Intermittent computing systems execute long-running tasks under a transient power supply such as an energy harvesting power source. During a power loss, they save intermediate program state as a checkpoint into write-efficient non-volatile memory. When the power is restored, the system state is reconstructed from the checkpoint, and the long-running computation continues. We analyze the security risks when power interruption is used as an attack vector, and we demonstrate the need to protect the integrity, authenticity, confidentiality, continuity, and freshness of checkpointed data. We propose a secure checkpointing technique called the Se-cure Intermittent Computing Protocol (SICP). The proposed protocol has the following properties. First, it associates every checkpoint with a unique power-on state to checkpoint replay. Second, every checkpoint is cryptographically chained to its predecessor, providing continuity, which enables the programmer to carry run-time security properties such as attested program images across power loss events. Third, SICP is atomic and resistant to power loss. We demonstrate a prototype implementation of SICP on an MSP430 microcontroller, and we investigate the overhead of SICP for several cryptographic kernels. To the best of our knowledge, this is the first work to provide a robust solution to secure intermittent computing.
Hardware Support for Secure Intermittent Architectures (Extended Abstract)
Intermittent computing applications in the IoT space, such as long-term monitoring of the structural integrity of infrastructures, rely on battery-less computing systems powered through scavenged energy. For such systems, power-loss is a fact of life, and there is a need for a secure power transition mechanism to convert the active system state into a protected nonvolatile form and back. We evaluate the architectural needs to secure these power transitions and to adapt computations based on the scavenged energy. Our objective is to enforce confidentiality, integrity, freshness, and authenticity over the system state across power loss. We observe that secure power transitions are delicate and complex. We need secure checkpoints which are expensive to compute, and which may require hardware-accelerated cryptography and isolated secure non-volatile storage. Next, we observe that in intermittent systems, the energy subsystem does not adapt to the needs of the application. Rather, the application must adjust its computing pattern to the available energy. We define an energy-harvester subsystem interface to optimize the run-time activity of the intermittent system. The interface drives the optimized execution of a secure communication protocol (covering key-exchange and bulk encryption), such that wasted energy is eliminated and that run-time performance is improved. We report results more »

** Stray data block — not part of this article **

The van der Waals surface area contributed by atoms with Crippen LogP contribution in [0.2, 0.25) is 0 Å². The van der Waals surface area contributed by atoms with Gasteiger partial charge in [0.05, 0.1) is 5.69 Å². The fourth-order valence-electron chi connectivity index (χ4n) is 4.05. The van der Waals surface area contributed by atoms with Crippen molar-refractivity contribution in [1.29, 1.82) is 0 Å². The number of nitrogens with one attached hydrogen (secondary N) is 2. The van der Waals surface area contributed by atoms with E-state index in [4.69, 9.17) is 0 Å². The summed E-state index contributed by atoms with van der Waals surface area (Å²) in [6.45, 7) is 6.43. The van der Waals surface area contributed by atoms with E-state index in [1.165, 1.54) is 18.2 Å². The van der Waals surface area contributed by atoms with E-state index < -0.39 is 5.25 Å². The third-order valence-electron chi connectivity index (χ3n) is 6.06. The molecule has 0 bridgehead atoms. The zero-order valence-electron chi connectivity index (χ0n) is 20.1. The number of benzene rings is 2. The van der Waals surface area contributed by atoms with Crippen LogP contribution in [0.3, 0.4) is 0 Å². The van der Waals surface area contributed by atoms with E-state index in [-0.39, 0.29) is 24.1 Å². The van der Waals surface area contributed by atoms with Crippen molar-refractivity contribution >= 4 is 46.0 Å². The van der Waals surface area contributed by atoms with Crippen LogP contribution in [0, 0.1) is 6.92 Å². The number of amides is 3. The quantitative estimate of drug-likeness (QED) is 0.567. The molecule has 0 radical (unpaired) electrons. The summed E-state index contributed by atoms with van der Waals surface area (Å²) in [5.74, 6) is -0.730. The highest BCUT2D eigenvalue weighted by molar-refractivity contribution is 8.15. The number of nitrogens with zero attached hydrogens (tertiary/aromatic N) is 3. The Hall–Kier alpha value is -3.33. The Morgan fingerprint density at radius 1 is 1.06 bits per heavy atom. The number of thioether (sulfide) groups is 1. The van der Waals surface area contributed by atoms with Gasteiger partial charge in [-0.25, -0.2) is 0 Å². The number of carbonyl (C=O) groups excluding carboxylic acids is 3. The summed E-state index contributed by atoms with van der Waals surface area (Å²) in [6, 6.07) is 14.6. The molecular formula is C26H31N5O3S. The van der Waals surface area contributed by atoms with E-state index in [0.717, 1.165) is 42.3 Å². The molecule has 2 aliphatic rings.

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- Workshop on Energy-Secure System Architectures (ESSA)
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- National Science Foundation
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